What are Bitters?
Ever heard of bitters before? Bitters are bitter herbs infused into alcohol and used as a digestive aid, to be taken before or after a meal. This is a well-known traditional practice in Europe but it is just another one of those herbal secrets that got lost over the generations after moving to the “new world”. The two times I remember hearing about bitters are when we were traveling, once in Cuba and another time in Germany. Cuba has their famous Mojito drink and I sure enjoyed them while there. I remember our bartender telling me the recipe and saying bitters… but I was unaware and he didn’t know if it was a different word in English so we left it at that. Few years later, we had a large meal of a hamburger in Hamburg (ha!) and my German friends ordered us all a shot of Jägermeister at the end to help with the digestion. I could hardly stomach that to be honest. But now I have researched it and learned the science behind it. Yes even Jägermeister a considered a bitter loaded with different herbs, and I bet you know of this drink.
A Herbal Practice Lost in the Generations
So basically, bitter herbs help to increase and stimulate digestive enzymes and bile production, which both aids digestion and increases the absorption of nutrients. Do we eat many bitter foods in our normal diet? Not really… because they taste bitter! Our ancestors likely had their palates accustomed to different tastes than our sweet greedy taste buds now. Even food has likely evolved over time to be less bitter and more appealing to us. So now that we know bitter foods are good for us, and sound pretty necessary to me, I decided to try making my own herbal infused bitters!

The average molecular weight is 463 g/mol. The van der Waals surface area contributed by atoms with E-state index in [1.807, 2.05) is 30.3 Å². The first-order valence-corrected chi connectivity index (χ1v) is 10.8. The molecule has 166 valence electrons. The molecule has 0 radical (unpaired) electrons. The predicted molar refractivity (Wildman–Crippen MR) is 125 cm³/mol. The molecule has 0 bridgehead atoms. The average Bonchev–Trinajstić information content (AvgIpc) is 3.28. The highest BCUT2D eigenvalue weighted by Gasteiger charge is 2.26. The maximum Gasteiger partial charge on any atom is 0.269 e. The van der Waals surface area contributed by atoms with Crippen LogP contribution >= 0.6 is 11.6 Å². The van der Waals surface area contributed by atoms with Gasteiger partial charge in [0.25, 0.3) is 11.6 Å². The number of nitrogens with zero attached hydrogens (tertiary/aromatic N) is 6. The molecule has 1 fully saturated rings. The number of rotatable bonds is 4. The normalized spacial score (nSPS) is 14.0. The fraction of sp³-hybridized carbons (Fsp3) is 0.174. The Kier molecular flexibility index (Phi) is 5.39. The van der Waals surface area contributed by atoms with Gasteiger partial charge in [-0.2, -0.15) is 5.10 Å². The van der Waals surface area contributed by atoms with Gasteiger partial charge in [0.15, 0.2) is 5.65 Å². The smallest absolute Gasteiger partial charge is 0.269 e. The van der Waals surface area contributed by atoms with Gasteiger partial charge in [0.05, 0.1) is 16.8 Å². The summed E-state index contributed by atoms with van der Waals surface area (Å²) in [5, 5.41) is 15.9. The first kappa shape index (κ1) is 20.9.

How I Made It
The easiest bitter plant I could wild harvest? Dandelion root. I used my trowel and dug it up, washed it well and chopped it into fine pieces. Burdock is also a common bitter plant but I don’t have this growing near me (that I can find yet!) so I chose to pair it with ginger root that I bought. I added some orange, lemon & lime peel and a cinnamon stick. I infused it into high proof alcohol (I used a locally brewed grain alcohol) and let it infuse for 6 weeks. The clear alcohol darkened quite a bit but definitely still smelled strong!
To use you can drink up to one ounce before or after a meal to help aid in digestion or calm an upset stomach. Or you can combine it into sparkling water with some orange juice.
Making A Tasty Mojito
I tested a few drops on my tongue and it was actually pretty good. I decided to try and replicate my Cuban Mojito. I crushed fresh peppermint from my garden herb box, added a dash of cane sugar, squeezed half a lime, ounce of white rum and club soda. I added a tbsp of bitters and ice. Voila! It was really good! The bitters definitely deepened the flavour and took it up a notch.
Maybe you regularly drink bitters, or have made them yourself. Or maybe you just learned something new! Just another fun herbal experiment in the kitchen that turned out great for me!
My Bitters Recipe:
2 tbsp dandelion root
2 tbsp ginger root
¼ orange peel
½ lime peel
½ lemon peel
1 cinnamon stick
Place in small mason canning jar and fill to top with vodka or other high proof neutral spirit.
Let infuse for 4-6 weeks in a cool, dark place then strain out the herbs using a fine-mesh sieve or cloth bag.